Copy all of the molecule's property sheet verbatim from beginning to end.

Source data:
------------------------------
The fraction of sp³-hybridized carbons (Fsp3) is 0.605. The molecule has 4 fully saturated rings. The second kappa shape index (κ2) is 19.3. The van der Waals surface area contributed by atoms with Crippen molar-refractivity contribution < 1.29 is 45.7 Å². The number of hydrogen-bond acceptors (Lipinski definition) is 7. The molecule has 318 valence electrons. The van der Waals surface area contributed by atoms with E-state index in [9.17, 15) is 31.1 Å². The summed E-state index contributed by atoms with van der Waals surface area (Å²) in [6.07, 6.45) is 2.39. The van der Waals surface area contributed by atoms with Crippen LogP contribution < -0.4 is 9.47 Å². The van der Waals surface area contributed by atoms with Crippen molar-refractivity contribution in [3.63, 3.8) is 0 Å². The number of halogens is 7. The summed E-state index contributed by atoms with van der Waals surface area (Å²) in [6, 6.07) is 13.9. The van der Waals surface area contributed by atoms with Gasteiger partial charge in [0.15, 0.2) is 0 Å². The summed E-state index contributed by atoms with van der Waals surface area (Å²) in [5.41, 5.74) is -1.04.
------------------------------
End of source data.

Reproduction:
The fraction of sp³-hybridized carbons (Fsp3) is 0.605. The molecule has 4 fully saturated rings. The second kappa shape index (κ2) is 19.3. The van der Waals surface area contributed by atoms with Crippen molar-refractivity contribution < 1.29 is 45.7 Å². The number of hydrogen-bond acceptors (Lipinski definition) is 7. The molecule has 318 valence electrons. The van der Waals surface area contributed by atoms with E-state index in [9.17, 15) is 31.1 Å². The summed E-state index contributed by atoms with van der Waals surface area (Å²) in [6.07, 6.45) is 2.39. The van der Waals surface area contributed by atoms with Crippen LogP contribution < -0.4 is 9.47 Å². The van der Waals surface area contributed by atoms with Crippen molar-refractivity contribution in [3.63, 3.8) is 0 Å². The number of halogens is 7. The summed E-state index contributed by atoms with van der Waals surface area (Å²) in [6, 6.07) is 13.9. The van der Waals surface area contributed by atoms with Gasteiger partial charge in [0.15, 0.2) is 0 Å². The summed E-state index contributed by atoms with van der Waals surface area (Å²) in [5.41, 5.74) is -1.04.